So increasing taxes for rural areas and having more immigration will help create chaos, and you can create order out of that chaos.
Brzezinski talks about human control:
Speaking of a future at most only decades away, an experimenter in intelligence control asserted, “I foresee a time when we shall have the means and therefore, inevitably, the temptation to manipulate the behavior and intellectual functioning of all the people through environmental and biochemical manipulation of the brain.” 
Then he talks about how hard it is to make judgments on stuff when you are around violence:
A society’s capacity for making such judgments [, discriminating between the necessity for order and the imperative of change,] is bound to be undermined by the degree to which it becomes psychologically inured to living with violence and to accepting violence as a means for solving its problems. 
. . . contemporary America is psychologically permeated by violence. 
Something else Brzezinski talks about:
Persisting social crisis, the emergence of a charismatic personality, and the exploitation of mass media to obtain public confidence would be the steppingstones in the piecemeal transformation of the United States into a highly controlled society. 
I guess Zbigniew Brzezinski likes Marxism:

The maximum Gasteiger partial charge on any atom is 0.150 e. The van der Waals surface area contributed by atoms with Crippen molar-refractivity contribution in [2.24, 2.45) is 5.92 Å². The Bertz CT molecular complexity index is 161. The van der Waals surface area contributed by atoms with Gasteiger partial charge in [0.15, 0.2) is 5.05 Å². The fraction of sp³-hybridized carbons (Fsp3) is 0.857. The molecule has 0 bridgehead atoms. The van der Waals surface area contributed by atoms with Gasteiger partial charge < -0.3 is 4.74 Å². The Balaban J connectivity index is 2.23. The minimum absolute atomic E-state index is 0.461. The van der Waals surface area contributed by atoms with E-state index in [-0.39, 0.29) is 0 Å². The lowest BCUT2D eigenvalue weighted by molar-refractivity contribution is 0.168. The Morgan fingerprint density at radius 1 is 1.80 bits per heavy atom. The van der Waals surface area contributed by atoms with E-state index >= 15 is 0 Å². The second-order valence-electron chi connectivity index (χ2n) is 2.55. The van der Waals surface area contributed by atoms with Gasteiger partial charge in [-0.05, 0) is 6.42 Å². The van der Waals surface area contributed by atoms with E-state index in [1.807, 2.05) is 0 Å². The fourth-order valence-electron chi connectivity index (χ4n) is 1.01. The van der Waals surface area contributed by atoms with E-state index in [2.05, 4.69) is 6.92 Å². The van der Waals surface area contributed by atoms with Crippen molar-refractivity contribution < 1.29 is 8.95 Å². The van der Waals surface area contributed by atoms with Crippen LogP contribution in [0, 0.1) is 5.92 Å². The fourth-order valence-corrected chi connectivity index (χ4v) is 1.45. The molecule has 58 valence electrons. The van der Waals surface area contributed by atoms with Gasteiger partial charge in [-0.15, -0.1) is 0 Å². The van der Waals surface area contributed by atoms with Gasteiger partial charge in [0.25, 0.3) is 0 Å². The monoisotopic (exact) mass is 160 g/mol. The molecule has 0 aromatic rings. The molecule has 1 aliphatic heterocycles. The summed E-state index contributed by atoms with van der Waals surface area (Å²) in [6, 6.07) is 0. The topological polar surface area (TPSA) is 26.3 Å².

. . . Marxism represents a further vital and creative stage in the maturing of man’s universal vision. 
I was going to say other stuff, but I was very hungry. So here is the other stuff I was going to say:
A certain measure of crime is accepted as unavoidable; for the sake of order, therefore, organized crime is generally preferred to anarchic violence, thus indirectly and informally becoming an extension of order. 
The projected world information grid, for which Japan, Western Europe, and the United States are most suited, could create the basis for a common educational program, for the adoption of common academic standards, for the organized pooling of information, and for a more rational division of labor in research and development. Computers at M.I.T. have already been regularly “conversing” with Latin American universities, and there is no technical obstacle to permanent information linkage between, for example, the universities of New York, Moscow, Tokyo, Mexico City, and Milan. Such scientific-informational linkage would be easier to set up than joint educational programs and would encourage an international educational system by providing an additional stimulus to an international division of academic labor, uniform academic standards, and a cross-national pooling of academic resources. 
Given developments in modern communications, it is only a matter of time before students at Columbia University and, say, the University of Teheran will be watching the same lecturer simultaneously. 
It is ironic to recall that in 1878 Friedrich Engels, commenting on the Franco-Prussian War, proclaimed that “weapons used have reached such a stage of perfection that further progress which would have any revolutionizing influence is no longer possible.” Not only have new weapons been developed but some of the basic concepts of geography and strategy have been fundamentally altered; space and weather control have replaced Suez or Gibraltar as key elements of strategy.